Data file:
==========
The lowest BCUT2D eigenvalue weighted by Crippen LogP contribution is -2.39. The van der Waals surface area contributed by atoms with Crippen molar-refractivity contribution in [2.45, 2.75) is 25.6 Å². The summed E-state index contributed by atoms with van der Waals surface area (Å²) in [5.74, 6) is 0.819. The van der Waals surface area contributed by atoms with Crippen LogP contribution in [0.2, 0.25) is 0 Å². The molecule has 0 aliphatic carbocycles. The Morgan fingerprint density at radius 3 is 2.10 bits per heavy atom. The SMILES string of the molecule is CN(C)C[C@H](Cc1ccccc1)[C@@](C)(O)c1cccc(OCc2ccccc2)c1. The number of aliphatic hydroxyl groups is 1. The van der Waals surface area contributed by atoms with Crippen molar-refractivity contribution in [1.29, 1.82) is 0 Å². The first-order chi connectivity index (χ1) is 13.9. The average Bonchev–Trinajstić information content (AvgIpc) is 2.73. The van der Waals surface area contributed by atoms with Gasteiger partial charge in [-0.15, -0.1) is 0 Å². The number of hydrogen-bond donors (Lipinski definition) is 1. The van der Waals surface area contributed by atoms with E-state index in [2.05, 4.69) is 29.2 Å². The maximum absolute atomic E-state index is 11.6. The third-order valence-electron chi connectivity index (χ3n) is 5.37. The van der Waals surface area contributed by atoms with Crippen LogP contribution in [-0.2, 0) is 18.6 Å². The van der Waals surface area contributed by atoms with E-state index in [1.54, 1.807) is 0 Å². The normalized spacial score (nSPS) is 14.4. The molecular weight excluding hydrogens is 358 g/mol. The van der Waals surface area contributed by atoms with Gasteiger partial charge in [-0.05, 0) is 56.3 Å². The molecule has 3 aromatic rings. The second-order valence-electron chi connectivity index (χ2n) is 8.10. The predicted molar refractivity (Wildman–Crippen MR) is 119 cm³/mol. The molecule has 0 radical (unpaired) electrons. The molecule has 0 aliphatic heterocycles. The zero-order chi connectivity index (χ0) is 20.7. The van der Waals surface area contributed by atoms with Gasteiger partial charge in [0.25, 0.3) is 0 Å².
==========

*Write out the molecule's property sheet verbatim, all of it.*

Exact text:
The lowest BCUT2D eigenvalue weighted by Crippen LogP contribution is -2.39. The van der Waals surface area contributed by atoms with Crippen molar-refractivity contribution in [2.45, 2.75) is 25.6 Å². The summed E-state index contributed by atoms with van der Waals surface area (Å²) in [5.74, 6) is 0.819. The van der Waals surface area contributed by atoms with Crippen LogP contribution in [0.2, 0.25) is 0 Å². The molecule has 0 aliphatic carbocycles. The Morgan fingerprint density at radius 3 is 2.10 bits per heavy atom. The SMILES string of the molecule is CN(C)C[C@H](Cc1ccccc1)[C@@](C)(O)c1cccc(OCc2ccccc2)c1. The number of aliphatic hydroxyl groups is 1. The van der Waals surface area contributed by atoms with Crippen molar-refractivity contribution in [1.29, 1.82) is 0 Å². The first-order chi connectivity index (χ1) is 13.9. The average Bonchev–Trinajstić information content (AvgIpc) is 2.73. The van der Waals surface area contributed by atoms with Gasteiger partial charge in [-0.15, -0.1) is 0 Å². The number of hydrogen-bond donors (Lipinski definition) is 1. The van der Waals surface area contributed by atoms with E-state index in [2.05, 4.69) is 29.2 Å². The maximum absolute atomic E-state index is 11.6. The third-order valence-electron chi connectivity index (χ3n) is 5.37. The van der Waals surface area contributed by atoms with Crippen LogP contribution in [-0.2, 0) is 18.6 Å². The van der Waals surface area contributed by atoms with E-state index in [1.54, 1.807) is 0 Å². The normalized spacial score (nSPS) is 14.4. The molecular weight excluding hydrogens is 358 g/mol. The van der Waals surface area contributed by atoms with Gasteiger partial charge in [-0.05, 0) is 56.3 Å². The molecule has 3 aromatic rings. The second-order valence-electron chi connectivity index (χ2n) is 8.10. The predicted molar refractivity (Wildman–Crippen MR) is 119 cm³/mol. The molecule has 0 radical (unpaired) electrons. The molecule has 0 aliphatic heterocycles. The zero-order chi connectivity index (χ0) is 20.7. The van der Waals surface area contributed by atoms with Gasteiger partial charge in [0.25, 0.3) is 0 Å².